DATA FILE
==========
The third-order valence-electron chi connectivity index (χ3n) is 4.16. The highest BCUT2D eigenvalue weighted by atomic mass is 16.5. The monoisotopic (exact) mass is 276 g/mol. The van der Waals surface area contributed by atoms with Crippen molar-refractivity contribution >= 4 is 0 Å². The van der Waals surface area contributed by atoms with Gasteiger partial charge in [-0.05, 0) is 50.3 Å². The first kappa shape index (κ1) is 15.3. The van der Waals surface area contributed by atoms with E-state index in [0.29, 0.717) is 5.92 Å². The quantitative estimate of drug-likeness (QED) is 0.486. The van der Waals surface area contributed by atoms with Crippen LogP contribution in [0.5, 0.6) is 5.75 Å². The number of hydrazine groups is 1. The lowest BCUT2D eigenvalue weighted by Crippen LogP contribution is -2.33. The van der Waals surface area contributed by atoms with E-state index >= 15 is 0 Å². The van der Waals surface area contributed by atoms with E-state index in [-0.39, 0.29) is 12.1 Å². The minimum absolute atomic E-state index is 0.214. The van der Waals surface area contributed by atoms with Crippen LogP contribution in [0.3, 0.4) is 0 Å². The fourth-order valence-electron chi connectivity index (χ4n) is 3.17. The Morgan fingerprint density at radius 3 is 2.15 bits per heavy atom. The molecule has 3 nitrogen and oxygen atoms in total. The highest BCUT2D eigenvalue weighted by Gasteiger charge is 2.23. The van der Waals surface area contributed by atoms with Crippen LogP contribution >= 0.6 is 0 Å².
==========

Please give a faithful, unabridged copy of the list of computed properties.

The third-order valence-electron chi connectivity index (χ3n) is 4.16. The highest BCUT2D eigenvalue weighted by atomic mass is 16.5. The monoisotopic (exact) mass is 276 g/mol. The van der Waals surface area contributed by atoms with Crippen molar-refractivity contribution >= 4 is 0 Å². The van der Waals surface area contributed by atoms with Gasteiger partial charge in [-0.05, 0) is 50.3 Å². The first kappa shape index (κ1) is 15.3. The van der Waals surface area contributed by atoms with E-state index in [0.29, 0.717) is 5.92 Å². The quantitative estimate of drug-likeness (QED) is 0.486. The van der Waals surface area contributed by atoms with Crippen LogP contribution in [0.5, 0.6) is 5.75 Å². The number of hydrazine groups is 1. The lowest BCUT2D eigenvalue weighted by Crippen LogP contribution is -2.33. The van der Waals surface area contributed by atoms with E-state index >= 15 is 0 Å². The van der Waals surface area contributed by atoms with E-state index in [-0.39, 0.29) is 12.1 Å². The minimum absolute atomic E-state index is 0.214. The van der Waals surface area contributed by atoms with Crippen LogP contribution in [0.3, 0.4) is 0 Å². The fourth-order valence-electron chi connectivity index (χ4n) is 3.17. The Morgan fingerprint density at radius 3 is 2.15 bits per heavy atom. The molecule has 3 nitrogen and oxygen atoms in total. The highest BCUT2D eigenvalue weighted by Gasteiger charge is 2.23. The van der Waals surface area contributed by atoms with Crippen LogP contribution >= 0.6 is 0 Å².